Nmap running every 30 seconds


Absolutely love this, but it’s a bit much. :slight_smile:

Why I'm leaving for home assistant

Oh, interesting! I don't want to go down the whole pi as a firewall thing .. my pi ethernet isn't as stable as I'd like (though I usually point at my router), and a reboot taking out the whole house don't sound good to me.
But using assorted monitoring tricks to alert me when something aint right sounds like a good approach .. onto the Kanban it goes as a Big TShirt!


Eh, it's a remnant from my work networking days. I actually just ordered a Fingbox yesterday to replace that cron. :slight_smile:


Nope. I would NEVER do this. The ethernet port on the Pi just isn't that great for larger (>30 devices) networks. But, for pi-hole, it's the best use I have EVER had for a RPi.

I actually have that nmap cron running on a Dell PowerEdge R340 server sitting in my rack.


nmap scanning, nice idea - have to look into that one or fingbox.. whatever.. :grin:


Periodic Diffs | Nmap Network Scanning is where I got the concept from. I adapted it to run on a 30 second cron by saving the diff file to a RAM drive.

An OLD boss of mine SWORE by nmap for anything network discovery related. That was probably 15 years ago and it's just stuck with me ever since.


I should read up more on my firewall - I am running OpnSense a fork of pfSense. There is probably a way to do it there..


So if I really wanted to be slick, do the periodic scanning have it trip a virtual switch via Maker API and then do something in HE!!!


What you are looking for is arpwatch. :slight_smile: (@ACKmySYN you have pfSense, any experience with arpwatch?)


Back in the old days we used something called ARPWatch. I think it's still around. I don't know if that could be configured to do this . . . ?


You beat me to it.


GMTA sir. :slight_smile:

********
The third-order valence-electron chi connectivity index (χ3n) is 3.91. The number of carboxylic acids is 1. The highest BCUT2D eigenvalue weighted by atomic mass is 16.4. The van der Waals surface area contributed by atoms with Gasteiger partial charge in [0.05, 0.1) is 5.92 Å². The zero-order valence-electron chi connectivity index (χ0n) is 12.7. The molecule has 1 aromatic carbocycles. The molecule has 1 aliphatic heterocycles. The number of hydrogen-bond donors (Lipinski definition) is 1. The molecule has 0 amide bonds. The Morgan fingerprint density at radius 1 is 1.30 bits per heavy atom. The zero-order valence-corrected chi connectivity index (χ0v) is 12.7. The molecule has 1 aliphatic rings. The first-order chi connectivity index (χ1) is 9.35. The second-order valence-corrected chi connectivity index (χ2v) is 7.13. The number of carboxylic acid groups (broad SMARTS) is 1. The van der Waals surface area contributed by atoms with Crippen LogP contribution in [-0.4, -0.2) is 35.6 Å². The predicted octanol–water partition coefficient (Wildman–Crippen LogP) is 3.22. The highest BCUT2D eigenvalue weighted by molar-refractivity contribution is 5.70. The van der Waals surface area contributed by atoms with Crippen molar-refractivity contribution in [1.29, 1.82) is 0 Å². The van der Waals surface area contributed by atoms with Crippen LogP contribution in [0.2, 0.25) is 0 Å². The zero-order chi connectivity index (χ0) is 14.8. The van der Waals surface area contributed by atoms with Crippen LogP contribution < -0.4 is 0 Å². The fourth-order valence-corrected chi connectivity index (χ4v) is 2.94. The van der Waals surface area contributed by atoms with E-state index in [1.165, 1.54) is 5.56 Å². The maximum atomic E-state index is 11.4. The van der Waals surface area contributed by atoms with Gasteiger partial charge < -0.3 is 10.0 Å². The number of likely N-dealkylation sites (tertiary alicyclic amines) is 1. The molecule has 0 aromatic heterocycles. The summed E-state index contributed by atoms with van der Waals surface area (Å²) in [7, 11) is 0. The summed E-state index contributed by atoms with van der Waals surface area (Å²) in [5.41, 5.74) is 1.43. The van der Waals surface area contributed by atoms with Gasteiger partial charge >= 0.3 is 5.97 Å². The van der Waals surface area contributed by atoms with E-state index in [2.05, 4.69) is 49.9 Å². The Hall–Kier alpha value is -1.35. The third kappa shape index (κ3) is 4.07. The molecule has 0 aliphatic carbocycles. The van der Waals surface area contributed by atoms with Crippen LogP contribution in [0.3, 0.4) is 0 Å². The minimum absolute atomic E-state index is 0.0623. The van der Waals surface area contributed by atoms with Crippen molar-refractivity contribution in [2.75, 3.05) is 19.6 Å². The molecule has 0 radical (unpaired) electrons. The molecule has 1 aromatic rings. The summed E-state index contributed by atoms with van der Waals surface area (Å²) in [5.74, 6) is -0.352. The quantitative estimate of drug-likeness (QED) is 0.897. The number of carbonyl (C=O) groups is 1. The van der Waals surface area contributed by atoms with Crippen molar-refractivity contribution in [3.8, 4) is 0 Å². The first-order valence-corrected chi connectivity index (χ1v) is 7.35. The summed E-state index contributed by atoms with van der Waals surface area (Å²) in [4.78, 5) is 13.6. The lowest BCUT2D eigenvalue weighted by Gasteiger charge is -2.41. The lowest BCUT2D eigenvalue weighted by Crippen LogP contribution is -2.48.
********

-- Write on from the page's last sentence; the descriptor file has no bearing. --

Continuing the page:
Sorry to the OP for completely derailing their thread.

I played with it in pfSense a long time ago when it was new, there were a lot of issues with notifications. arpwatch is a very old, but tried and true, tool for a lot of things.

I don’t worry about using things like arpwatch, nmap, or the likes on my “production” sides of my home “data center” because most of them won’t work or be to intensive (time and computing). When I do, I have to lax things up a bit to get anything worth while.

I tend to take a different approach than most people I think. I explicitly deny everything and anything except what I want and need. It’s a lot of work up front, but only requires maintenance to do changes, and pretty much takes away any worry.

I don’t play whack-a-mole because I don’t want to, nor is it very effective.

My DHCP reservations are very tight to the point that I have to manually add anything new, this includes VMs. ((Example my printer vlan only has two usable addresses)). Lots of vlans. Next are my L2-L4 ACL explicit allows at the switch level (both inter-vlan and external). ((Again with the printer vlan - only certain devices can hit the IPs and one port needed to print and printers are kept internal only)). Then explicit allows at the in-line interior firewall and the border firewall/router for things to get to the Interwebs for things they must have. I top it off with multiple HIPS/NIPS and Geo-IP filters. I have a few blacklists (IP based), but they are really just a tin foil hat failsafe for when I have to open things up troubleshoot.

I don’t get a lot of (monitored) hits on the firewalls or IPSes because the traffic is so minimalized, but I also don’t log much until I have to make a change or troubleshoot something.

This is all way overkill, but once the initial planning and configuration is done there isn’t much to even bother monitoring regularly.


We always do this. LOL (and yeah, @soumya92, sorry for the hijacking)

As for the rest of your post, +1,000,000 upvotes.


And I thought your nmap cron job was a bit much right? :joy:


Corn job?! LMAO Is that some advanced *nix utility I've never heard of? :wink:


Haha, stupid phone got me. But yeah it is new, like the new Spaghetti Monster init system. :joy:


systemd all the way baby... LOL Because who doesn't love symlinks in 15 different locations? :wink:


Some kind of agricultural reference, I guess.


Would you mind posting your thoughts about the Fingbox after you have used it for a while? It sounds like something I would like to try...